Also, there’s a decent tutorial HERE
explaining all these steps on both the desktop and Opera Mini.
Note that, as opposed to the desktop Opera browsers, it’s only links created in any (!) Opera Mini clients (they’ll show up under the “Opera Mini” folder in desktop browsers) that are loaded / synchronized in a way so that they become available locally, without Opera Mini’s having to connect to the central link service and do. Favorites under “More bookmarks
” (favorites added in the desktop Opera will be behind this) will always be accessed online. If you find this too slow (I do), make sure you re-create the given links in the main folder of your Opera Mini. One of the easiest way is mass drag-and-dropping (with keeping Ctrl down if you don’t want to move, just copy them) the favorites in the desktop Opera (Bookmarks / Manage Bookmarks…) into the Opera Mini folder there. After a (forced) synchronization (Manage / Synchronize
) , the changes will be seen in Opera Mini too and they will be available locally, not on the Web (and not in the “More bookmarks” folder, which, in addition to the lengthy download, also means a screen tap or navigating there).
I had no problems with my synchronization tests between my two desktop Opera browsers (you’ll need the latest, just-released 9.5 version of Opera for this!) and several Opera Mini clients running under both Windows Mobile (tested under several different MIDlet managers: Esmertec, TAO, IBM) and Symbian.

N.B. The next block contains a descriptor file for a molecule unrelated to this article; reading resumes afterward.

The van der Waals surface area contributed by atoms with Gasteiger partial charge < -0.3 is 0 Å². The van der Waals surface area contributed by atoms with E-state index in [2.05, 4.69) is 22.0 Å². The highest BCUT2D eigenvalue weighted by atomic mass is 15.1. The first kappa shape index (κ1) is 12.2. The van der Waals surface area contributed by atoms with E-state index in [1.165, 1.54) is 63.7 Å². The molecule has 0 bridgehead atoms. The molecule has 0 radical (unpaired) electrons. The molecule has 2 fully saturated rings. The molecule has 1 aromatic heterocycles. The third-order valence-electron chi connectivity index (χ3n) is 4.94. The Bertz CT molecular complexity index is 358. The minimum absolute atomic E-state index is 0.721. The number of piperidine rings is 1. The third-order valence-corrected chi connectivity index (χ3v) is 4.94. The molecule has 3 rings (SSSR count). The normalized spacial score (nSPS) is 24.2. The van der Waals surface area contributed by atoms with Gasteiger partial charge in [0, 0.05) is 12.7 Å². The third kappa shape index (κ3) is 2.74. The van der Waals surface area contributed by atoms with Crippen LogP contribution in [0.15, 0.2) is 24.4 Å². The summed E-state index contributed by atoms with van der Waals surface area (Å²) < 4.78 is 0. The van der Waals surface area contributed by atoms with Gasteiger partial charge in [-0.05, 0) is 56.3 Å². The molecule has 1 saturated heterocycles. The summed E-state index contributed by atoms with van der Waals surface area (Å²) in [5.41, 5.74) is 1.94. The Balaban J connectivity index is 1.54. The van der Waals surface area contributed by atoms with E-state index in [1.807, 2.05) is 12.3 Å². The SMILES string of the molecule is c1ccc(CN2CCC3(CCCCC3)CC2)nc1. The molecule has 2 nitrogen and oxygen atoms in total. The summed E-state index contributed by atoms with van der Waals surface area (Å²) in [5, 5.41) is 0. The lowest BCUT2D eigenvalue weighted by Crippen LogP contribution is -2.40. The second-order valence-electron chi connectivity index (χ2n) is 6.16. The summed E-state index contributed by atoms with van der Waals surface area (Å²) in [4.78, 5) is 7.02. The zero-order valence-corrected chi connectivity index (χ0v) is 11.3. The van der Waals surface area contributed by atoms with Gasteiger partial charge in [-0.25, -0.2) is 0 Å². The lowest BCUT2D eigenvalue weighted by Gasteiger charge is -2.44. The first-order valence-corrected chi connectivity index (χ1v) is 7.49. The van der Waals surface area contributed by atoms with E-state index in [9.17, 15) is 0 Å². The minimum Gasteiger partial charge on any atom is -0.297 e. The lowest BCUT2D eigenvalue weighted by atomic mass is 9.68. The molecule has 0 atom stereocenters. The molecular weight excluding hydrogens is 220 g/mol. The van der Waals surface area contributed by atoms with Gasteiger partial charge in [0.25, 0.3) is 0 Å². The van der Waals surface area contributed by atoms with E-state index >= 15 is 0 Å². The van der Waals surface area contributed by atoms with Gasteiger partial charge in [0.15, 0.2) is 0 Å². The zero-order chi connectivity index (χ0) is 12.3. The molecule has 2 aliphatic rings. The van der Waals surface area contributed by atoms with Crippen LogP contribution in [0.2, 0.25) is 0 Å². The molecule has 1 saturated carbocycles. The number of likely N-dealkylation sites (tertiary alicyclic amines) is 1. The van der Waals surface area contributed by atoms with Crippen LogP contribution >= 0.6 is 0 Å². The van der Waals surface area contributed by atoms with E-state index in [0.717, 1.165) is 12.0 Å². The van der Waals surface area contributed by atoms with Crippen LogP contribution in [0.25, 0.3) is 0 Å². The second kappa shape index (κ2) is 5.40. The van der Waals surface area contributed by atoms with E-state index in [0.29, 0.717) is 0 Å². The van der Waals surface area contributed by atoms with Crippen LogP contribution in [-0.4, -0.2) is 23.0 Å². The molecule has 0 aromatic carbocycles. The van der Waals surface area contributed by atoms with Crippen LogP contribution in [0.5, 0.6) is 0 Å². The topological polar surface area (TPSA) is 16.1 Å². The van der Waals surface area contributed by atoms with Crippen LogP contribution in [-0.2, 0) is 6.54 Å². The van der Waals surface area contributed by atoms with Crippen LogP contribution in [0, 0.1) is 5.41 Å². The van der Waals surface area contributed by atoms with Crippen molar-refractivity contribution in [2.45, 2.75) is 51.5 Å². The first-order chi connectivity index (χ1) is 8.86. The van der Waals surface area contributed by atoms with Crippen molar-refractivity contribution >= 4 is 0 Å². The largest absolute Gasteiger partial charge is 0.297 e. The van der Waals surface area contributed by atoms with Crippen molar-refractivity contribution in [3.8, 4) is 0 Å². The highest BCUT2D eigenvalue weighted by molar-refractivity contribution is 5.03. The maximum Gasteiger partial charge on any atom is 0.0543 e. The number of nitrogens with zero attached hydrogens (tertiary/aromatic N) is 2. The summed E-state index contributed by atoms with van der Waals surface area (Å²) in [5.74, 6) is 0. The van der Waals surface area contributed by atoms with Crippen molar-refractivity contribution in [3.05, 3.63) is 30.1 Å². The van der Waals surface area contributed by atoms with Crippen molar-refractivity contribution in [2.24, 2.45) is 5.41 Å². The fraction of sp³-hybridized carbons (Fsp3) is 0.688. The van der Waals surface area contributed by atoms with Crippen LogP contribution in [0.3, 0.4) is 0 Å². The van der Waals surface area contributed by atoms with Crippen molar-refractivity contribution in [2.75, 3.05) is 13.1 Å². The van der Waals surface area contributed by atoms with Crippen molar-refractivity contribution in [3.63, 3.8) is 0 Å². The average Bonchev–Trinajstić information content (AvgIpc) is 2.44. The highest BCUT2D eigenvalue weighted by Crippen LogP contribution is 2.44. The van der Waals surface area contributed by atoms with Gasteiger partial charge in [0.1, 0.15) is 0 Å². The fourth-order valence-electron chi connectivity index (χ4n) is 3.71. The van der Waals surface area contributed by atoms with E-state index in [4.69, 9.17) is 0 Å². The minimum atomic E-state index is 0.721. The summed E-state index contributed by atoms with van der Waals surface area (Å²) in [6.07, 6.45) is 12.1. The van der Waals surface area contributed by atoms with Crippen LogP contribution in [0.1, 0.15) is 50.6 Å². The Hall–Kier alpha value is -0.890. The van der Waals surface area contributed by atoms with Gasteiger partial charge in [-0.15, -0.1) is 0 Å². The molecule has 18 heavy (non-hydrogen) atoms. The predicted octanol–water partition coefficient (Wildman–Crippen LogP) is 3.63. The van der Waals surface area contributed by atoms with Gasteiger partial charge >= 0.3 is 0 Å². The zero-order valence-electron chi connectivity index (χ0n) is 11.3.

I’m absolutely sure you’ll LOVE this feature. And, of course, consider switching to Opera on the desktop too, in order to make the synchronization flawless and the easiest. Of course, you can access the online favorite repository with a non-Opera desktop browser too, but only in HTML mode, which also means mass-operations like quickly migrating a lot of favorites into Opera Mini (by just moving / copying them between folders) will be impossible. You’ll need a native, local client (that is, the desktop Opera and its Manage Bookmarks… dialog) to do this.
4. RSS Feeds
Feeds, which have also been added in this version, are pretty easy to control / use, albeit are a bit simple; for example, there’re no auto-download or notification capabilities. Its being integrated to the browser has a VERY nice consequence: whenever you’re on a Web page with an RSS feed, you will promptly be notified of RSS feeds being available
. In addition, the RSS feed of these pages is pretty easy – again, thanks to the RSS feed integration to Opera Mini.
Subscribing to feeds is pretty simple in the new Opera Mini 4. When a page contains compatible feed(s), on the page, the type of the feed will be displayed. This is a link, which you can follow
. Then, you’re shown the contents of the feed
. Here, if you click “Subscribe” (again, a link the top of the page), it will be added to the pool of subscribed feeds
. This screen can be easily accessed via the “Feeds” link on the start page
(or, by presing *
and, then, 0
- a new shortcut). As feeds need to be manually refreshed, you will need to click Refresh
to see the changes . After it has downloaded the results, their number will be displayed
Note that with pages having more than one (compatible) feed (for example, XDA-Developers
), after clicking the “Feeds” link at the top, you’re shown the list of the feeds as can be seen in HERE
. You can, then, select the one you’d like to see and maybe subscribe to.
5. Additional tips - Tables with inner tables
With tables containing inner tables like the one HERE
- as opposed to charts without inner tables like the one HERE
), OM4b3 will, at first, provide a map view without any horizontal scrolling. An example screenshot is HERE
, as opposed to the way it renders tables without inner ones (see THIS